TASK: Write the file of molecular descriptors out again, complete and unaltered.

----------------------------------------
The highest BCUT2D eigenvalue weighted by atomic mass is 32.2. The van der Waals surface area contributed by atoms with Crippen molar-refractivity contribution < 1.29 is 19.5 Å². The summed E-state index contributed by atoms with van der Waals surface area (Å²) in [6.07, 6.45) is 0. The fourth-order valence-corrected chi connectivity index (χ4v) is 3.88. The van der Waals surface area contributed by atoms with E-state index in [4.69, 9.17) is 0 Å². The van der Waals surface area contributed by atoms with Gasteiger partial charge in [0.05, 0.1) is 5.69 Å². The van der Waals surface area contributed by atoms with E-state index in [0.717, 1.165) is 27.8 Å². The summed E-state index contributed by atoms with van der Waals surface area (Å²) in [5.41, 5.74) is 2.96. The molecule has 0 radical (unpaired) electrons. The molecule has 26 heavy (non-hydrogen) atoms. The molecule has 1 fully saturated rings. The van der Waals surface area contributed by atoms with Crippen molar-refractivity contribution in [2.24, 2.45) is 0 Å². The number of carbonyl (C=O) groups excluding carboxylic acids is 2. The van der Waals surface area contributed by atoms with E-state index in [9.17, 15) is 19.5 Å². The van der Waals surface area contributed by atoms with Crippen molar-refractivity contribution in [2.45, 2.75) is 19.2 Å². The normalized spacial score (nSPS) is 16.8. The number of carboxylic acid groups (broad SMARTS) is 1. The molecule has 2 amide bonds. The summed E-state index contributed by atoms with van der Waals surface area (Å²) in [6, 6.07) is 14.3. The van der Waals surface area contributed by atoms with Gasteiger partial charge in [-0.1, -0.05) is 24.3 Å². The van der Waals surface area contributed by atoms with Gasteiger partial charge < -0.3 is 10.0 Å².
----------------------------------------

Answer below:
The highest BCUT2D eigenvalue weighted by atomic mass is 32.2. The van der Waals surface area contributed by atoms with Crippen molar-refractivity contribution < 1.29 is 19.5 Å². The summed E-state index contributed by atoms with van der Waals surface area (Å²) in [6.07, 6.45) is 0. The fourth-order valence-corrected chi connectivity index (χ4v) is 3.88. The van der Waals surface area contributed by atoms with E-state index in [4.69, 9.17) is 0 Å². The van der Waals surface area contributed by atoms with Gasteiger partial charge in [0.05, 0.1) is 5.69 Å². The van der Waals surface area contributed by atoms with E-state index in [0.717, 1.165) is 27.8 Å². The summed E-state index contributed by atoms with van der Waals surface area (Å²) in [5.41, 5.74) is 2.96. The molecule has 0 radical (unpaired) electrons. The molecule has 26 heavy (non-hydrogen) atoms. The molecule has 1 fully saturated rings. The van der Waals surface area contributed by atoms with Crippen molar-refractivity contribution in [2.24, 2.45) is 0 Å². The number of carbonyl (C=O) groups excluding carboxylic acids is 2. The van der Waals surface area contributed by atoms with E-state index in [9.17, 15) is 19.5 Å². The van der Waals surface area contributed by atoms with Crippen molar-refractivity contribution in [2.45, 2.75) is 19.2 Å². The normalized spacial score (nSPS) is 16.8. The number of carboxylic acid groups (broad SMARTS) is 1. The molecule has 2 amide bonds. The summed E-state index contributed by atoms with van der Waals surface area (Å²) in [6, 6.07) is 14.3. The van der Waals surface area contributed by atoms with Gasteiger partial charge in [-0.1, -0.05) is 24.3 Å². The van der Waals surface area contributed by atoms with Gasteiger partial charge < -0.3 is 10.0 Å².